Aloe vera is a handy plant to have around the house to help soothe cuts, burns and insect bites. Most aloe vera plants will readily set out baby plants, or pups, that you can propagate. These young plants are good for potted presents, or even for planting in other areas of the house for ready access in case of minor injuries. They make a lovely centerpiece to a cactus garden, or you can plant them in mass, spaced 1 to 2 feet apart.
Prepare an area in your garden, or a container, to grow the pups that has ample light and good drainage. You can mound the planting area in your garden to make sure water doesn't gather at the roots of the aloe vera. Any container you plant aloe pups in should have plenty of drainage holes at the bottom and be wide enough not to topple over when the aloe gets bigger and heavier.
Fill the container or amend the garden soil with a mix of one part sharp sand to two parts well-rotted compost. You may purchase succulent soil mixes from garden centers, but the organic content of these mixes varies.
Gently loosen the soil around the pup using a small, handheld garden pick. Pups are usually sheltered near or under the semi-rigid, large lower leaves of the adult aloe vera plant. Be careful not to break these lower leaves of the parent plant when removing the pups. You might have to cut pups away from the parent plant with a sharp, disinfected knife.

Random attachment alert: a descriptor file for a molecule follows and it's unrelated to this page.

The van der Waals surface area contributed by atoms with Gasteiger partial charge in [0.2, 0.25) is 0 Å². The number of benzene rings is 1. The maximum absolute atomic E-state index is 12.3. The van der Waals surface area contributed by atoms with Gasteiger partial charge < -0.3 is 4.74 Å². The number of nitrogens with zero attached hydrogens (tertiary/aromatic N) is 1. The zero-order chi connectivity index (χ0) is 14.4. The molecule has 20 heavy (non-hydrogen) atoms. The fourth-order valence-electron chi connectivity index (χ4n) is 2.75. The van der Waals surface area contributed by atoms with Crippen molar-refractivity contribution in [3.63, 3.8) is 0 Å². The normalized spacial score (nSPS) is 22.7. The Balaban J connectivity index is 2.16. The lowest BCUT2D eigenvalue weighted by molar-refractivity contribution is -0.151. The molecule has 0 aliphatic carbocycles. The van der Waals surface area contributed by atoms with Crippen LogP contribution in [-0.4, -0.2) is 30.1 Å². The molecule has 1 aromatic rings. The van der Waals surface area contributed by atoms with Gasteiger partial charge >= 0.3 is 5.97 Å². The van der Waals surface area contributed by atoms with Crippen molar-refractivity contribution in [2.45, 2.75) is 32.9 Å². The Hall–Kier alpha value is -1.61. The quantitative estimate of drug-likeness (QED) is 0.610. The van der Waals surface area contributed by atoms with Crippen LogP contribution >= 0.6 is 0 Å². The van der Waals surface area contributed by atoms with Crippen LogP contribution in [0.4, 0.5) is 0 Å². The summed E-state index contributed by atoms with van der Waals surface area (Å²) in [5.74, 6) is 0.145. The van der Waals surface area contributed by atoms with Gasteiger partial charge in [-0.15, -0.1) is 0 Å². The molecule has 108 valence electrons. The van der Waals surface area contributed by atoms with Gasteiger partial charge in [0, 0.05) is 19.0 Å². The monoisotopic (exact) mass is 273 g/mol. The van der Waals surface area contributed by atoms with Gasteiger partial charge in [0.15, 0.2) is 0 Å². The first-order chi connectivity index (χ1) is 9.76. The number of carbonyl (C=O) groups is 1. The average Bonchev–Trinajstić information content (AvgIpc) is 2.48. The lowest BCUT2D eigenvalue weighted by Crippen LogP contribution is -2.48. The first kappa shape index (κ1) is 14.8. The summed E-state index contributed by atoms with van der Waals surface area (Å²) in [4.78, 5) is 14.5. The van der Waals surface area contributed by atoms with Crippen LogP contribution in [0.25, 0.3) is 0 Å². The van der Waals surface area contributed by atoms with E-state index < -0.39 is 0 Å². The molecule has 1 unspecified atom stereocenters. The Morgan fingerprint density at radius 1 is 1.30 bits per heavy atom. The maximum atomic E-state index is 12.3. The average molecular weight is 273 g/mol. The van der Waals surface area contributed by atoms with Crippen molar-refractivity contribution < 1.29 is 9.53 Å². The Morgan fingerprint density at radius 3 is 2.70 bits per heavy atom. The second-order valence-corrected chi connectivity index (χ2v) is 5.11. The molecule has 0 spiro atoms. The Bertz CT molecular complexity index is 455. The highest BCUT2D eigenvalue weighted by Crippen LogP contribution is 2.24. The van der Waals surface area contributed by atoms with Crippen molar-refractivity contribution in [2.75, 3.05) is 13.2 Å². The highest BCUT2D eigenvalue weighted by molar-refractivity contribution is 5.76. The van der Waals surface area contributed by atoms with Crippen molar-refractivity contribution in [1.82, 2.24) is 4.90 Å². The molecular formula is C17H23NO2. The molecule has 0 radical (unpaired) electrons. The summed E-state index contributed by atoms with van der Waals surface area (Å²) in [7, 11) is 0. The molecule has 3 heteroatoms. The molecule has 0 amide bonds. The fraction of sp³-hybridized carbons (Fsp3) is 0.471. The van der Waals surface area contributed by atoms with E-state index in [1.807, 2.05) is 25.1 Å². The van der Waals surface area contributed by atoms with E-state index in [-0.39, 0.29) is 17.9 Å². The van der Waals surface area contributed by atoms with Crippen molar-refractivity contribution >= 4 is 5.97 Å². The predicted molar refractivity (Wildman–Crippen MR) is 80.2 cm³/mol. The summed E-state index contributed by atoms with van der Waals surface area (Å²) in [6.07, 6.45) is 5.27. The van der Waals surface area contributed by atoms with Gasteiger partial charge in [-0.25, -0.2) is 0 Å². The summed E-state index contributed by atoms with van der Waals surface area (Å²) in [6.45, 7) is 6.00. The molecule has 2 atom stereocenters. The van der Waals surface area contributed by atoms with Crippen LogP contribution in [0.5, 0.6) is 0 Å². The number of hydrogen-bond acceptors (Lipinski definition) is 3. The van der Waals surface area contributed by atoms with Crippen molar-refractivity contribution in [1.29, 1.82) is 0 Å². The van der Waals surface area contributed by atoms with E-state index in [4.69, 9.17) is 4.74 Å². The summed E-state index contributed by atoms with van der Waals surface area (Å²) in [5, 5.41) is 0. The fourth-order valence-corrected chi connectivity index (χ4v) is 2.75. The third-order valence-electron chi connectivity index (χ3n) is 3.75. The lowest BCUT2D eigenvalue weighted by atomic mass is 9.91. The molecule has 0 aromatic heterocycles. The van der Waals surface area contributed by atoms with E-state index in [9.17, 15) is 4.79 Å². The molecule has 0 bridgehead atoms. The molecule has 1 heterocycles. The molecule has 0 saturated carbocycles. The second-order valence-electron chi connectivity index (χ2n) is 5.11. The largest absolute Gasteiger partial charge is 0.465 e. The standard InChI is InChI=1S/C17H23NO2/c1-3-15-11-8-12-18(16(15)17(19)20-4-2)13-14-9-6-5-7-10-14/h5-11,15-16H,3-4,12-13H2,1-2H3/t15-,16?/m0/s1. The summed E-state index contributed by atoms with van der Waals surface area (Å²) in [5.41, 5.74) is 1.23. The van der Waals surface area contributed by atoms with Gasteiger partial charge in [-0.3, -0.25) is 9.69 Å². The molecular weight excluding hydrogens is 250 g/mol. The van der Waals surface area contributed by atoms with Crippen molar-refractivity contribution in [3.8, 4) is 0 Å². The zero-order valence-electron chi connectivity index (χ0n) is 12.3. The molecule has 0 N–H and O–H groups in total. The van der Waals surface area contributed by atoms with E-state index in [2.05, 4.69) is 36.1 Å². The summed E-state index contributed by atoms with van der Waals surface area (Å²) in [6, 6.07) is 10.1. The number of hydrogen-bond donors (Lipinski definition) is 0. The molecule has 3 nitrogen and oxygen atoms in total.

Allow cut pups to heal and form a scab over the cut wound for two to three days before transplanting. The wounds are an entry point for soil-borne diseases, so the scabbing will protect the plant from them.
Dig a small depression in the mix as deep and wide as the pup's roots. Set the pup into the hole, suspending it while you back-fill (if necessary) so that the crown of the plant sits at the same level as the surrounding soil. Back-fill with the soil you dug out to make the depression.
Water the soil to give your new aloe a kick-start, but don't water again until the soil has dried out. Aloe vera can get root rot if you water it too frequently.